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RIM removes PlayBook's Android app sideloading feature, to avoid "the chaotic cesspool of Android market"

April 9, 2012

As we’ve previously reported here at Android Authority, Research In Motion is currently suffering a sharp decline in sale numbers, with slim (if any) chances of recovery. As if their current offerings weren’t already bested by almost any manufacturer out there, it is in this context that the Canadian company has announced that a future OS update will remove the user ability to sideload Android apps on the Blackberry PlayBook. On a slight upside though, the feature will continue to be available to app developers.

According to a recent tweet by RIM’s VP of developer relations Alec Saunders, the Canadian manufacturer was forced to take this measure in an attempt to fight the increasing Android piracy problem: “Piracy is a huge problem for Android devs, and we don’t want to duplicate the chaotic cesspool of Android Market” he said.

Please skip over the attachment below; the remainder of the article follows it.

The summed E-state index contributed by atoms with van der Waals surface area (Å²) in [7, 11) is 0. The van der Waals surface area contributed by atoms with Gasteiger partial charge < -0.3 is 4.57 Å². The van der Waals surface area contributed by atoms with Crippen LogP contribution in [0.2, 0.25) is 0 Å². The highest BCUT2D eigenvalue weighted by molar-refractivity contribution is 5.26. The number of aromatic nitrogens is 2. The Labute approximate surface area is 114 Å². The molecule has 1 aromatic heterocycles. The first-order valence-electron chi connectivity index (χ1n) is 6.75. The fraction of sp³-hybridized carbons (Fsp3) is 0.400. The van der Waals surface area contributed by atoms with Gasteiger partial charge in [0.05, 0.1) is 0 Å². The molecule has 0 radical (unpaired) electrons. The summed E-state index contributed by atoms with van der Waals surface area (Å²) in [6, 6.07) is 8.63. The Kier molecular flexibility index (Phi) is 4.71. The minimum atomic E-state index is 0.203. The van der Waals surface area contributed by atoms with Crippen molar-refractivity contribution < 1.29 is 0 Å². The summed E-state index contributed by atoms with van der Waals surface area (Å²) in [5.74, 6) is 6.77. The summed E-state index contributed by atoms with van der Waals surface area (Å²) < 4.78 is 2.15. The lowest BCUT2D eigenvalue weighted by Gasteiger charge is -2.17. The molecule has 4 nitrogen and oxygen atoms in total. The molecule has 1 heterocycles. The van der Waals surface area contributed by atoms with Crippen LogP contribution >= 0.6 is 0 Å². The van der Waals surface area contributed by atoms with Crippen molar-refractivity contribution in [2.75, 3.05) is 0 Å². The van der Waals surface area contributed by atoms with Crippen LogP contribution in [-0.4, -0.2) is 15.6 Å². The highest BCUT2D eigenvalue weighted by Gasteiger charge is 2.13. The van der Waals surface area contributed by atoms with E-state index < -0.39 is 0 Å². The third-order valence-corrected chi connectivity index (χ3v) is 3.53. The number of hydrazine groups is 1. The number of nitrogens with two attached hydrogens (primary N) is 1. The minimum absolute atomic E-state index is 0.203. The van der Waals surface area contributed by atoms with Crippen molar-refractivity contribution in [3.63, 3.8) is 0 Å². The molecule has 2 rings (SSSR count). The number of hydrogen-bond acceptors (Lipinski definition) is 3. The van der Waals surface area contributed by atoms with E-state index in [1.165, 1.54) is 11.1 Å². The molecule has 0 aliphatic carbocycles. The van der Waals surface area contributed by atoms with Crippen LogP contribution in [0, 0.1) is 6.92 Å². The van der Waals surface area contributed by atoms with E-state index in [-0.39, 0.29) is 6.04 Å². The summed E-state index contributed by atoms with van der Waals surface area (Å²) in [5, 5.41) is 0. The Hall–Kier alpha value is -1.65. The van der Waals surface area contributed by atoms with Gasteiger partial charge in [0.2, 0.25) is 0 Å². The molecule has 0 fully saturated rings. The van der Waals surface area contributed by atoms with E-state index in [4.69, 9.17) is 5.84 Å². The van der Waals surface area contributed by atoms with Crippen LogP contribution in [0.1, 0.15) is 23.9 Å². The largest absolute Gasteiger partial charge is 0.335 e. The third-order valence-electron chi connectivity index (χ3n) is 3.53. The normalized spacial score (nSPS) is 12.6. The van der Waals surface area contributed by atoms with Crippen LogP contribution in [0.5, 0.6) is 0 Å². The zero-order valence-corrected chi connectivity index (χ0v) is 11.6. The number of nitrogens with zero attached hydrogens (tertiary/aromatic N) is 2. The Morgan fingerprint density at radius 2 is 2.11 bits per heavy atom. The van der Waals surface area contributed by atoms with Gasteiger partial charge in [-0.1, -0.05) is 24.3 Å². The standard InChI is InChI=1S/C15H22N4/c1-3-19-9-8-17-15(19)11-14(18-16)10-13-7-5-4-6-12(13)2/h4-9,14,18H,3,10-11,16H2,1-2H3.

Given the fact that the sideloading feature is a major factor in the general developer dissatisfaction towards the RIM App World, many believe that removing the user ability to sideload apps is only an obvious move, given RIM’s ambitions to tend to developer needs. Indeed, if the App World should stand any chance against its major competitors (Apple’s App Market, Google Play, and the Windows Marketplace), RIM’s platform needs to be in increasingly better relations with app developers.

RIM PlayBook sideloading

On the other hand, as RIM officials have declared that the company will pay more attention in the future to the enterprise market, it only makes sense for RIM to make their platform even more secure than it already is, thus increasing their advantage in this sector.

Although removing the sideloading ability is obviously a positive step towards making the platform more appealing to developers, it is definitely also something that no PlayBook owners is going to enjoy. For many, the PlayBook’s ability to also run Android apps was a strong selling point for the RIM tablet. With this move, RIM might have won a few developers to their side, but they’ve also pushed a lot of prospective buyers away.

What do you guys think? Is this a good move from RIM? Or will it bury the company even deeper? Let us know what you think in the comment section below!